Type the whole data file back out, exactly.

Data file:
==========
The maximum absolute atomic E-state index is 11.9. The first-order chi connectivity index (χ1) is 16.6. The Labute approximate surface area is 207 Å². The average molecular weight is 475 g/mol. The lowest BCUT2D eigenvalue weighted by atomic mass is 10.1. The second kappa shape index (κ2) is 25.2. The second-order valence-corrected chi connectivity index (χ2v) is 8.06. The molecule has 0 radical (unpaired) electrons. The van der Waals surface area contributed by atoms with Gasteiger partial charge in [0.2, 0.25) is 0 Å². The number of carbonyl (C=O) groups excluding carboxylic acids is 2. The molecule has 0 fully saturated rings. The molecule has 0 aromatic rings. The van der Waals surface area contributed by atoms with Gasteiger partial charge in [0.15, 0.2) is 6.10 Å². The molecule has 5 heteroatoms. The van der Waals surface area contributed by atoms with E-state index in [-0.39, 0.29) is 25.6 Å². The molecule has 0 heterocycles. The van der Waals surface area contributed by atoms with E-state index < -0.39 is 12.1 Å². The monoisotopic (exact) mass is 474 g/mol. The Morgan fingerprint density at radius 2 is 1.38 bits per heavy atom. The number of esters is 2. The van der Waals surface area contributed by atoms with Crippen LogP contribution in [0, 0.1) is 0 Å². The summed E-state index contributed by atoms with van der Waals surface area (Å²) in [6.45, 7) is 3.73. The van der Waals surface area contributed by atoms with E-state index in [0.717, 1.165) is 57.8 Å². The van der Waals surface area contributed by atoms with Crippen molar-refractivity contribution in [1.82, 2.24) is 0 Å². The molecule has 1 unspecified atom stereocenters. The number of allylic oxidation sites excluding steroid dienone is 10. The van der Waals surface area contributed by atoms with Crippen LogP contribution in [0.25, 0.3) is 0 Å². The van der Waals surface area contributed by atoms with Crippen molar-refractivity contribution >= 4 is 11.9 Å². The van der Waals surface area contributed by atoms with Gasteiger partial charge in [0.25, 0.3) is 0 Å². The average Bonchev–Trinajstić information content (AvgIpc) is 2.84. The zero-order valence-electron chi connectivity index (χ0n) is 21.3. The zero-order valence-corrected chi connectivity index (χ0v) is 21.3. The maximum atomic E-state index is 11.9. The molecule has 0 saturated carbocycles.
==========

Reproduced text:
The maximum absolute atomic E-state index is 11.9. The first-order chi connectivity index (χ1) is 16.6. The Labute approximate surface area is 207 Å². The average molecular weight is 475 g/mol. The lowest BCUT2D eigenvalue weighted by atomic mass is 10.1. The second kappa shape index (κ2) is 25.2. The second-order valence-corrected chi connectivity index (χ2v) is 8.06. The molecule has 0 radical (unpaired) electrons. The van der Waals surface area contributed by atoms with Gasteiger partial charge in [0.2, 0.25) is 0 Å². The number of carbonyl (C=O) groups excluding carboxylic acids is 2. The molecule has 0 fully saturated rings. The molecule has 0 aromatic rings. The van der Waals surface area contributed by atoms with Gasteiger partial charge in [0.15, 0.2) is 6.10 Å². The molecule has 5 heteroatoms. The van der Waals surface area contributed by atoms with E-state index in [-0.39, 0.29) is 25.6 Å². The molecule has 0 heterocycles. The van der Waals surface area contributed by atoms with E-state index < -0.39 is 12.1 Å². The monoisotopic (exact) mass is 474 g/mol. The Morgan fingerprint density at radius 2 is 1.38 bits per heavy atom. The number of esters is 2. The van der Waals surface area contributed by atoms with Crippen LogP contribution in [0, 0.1) is 0 Å². The summed E-state index contributed by atoms with van der Waals surface area (Å²) in [6.45, 7) is 3.73. The van der Waals surface area contributed by atoms with E-state index in [0.717, 1.165) is 57.8 Å². The van der Waals surface area contributed by atoms with Crippen molar-refractivity contribution in [1.82, 2.24) is 0 Å². The molecule has 1 unspecified atom stereocenters. The number of allylic oxidation sites excluding steroid dienone is 10. The van der Waals surface area contributed by atoms with Crippen LogP contribution in [0.25, 0.3) is 0 Å². The van der Waals surface area contributed by atoms with Crippen molar-refractivity contribution >= 4 is 11.9 Å². The van der Waals surface area contributed by atoms with Gasteiger partial charge in [0.25, 0.3) is 0 Å². The average Bonchev–Trinajstić information content (AvgIpc) is 2.84. The zero-order valence-electron chi connectivity index (χ0n) is 21.3. The zero-order valence-corrected chi connectivity index (χ0v) is 21.3. The maximum atomic E-state index is 11.9. The molecule has 0 saturated carbocycles.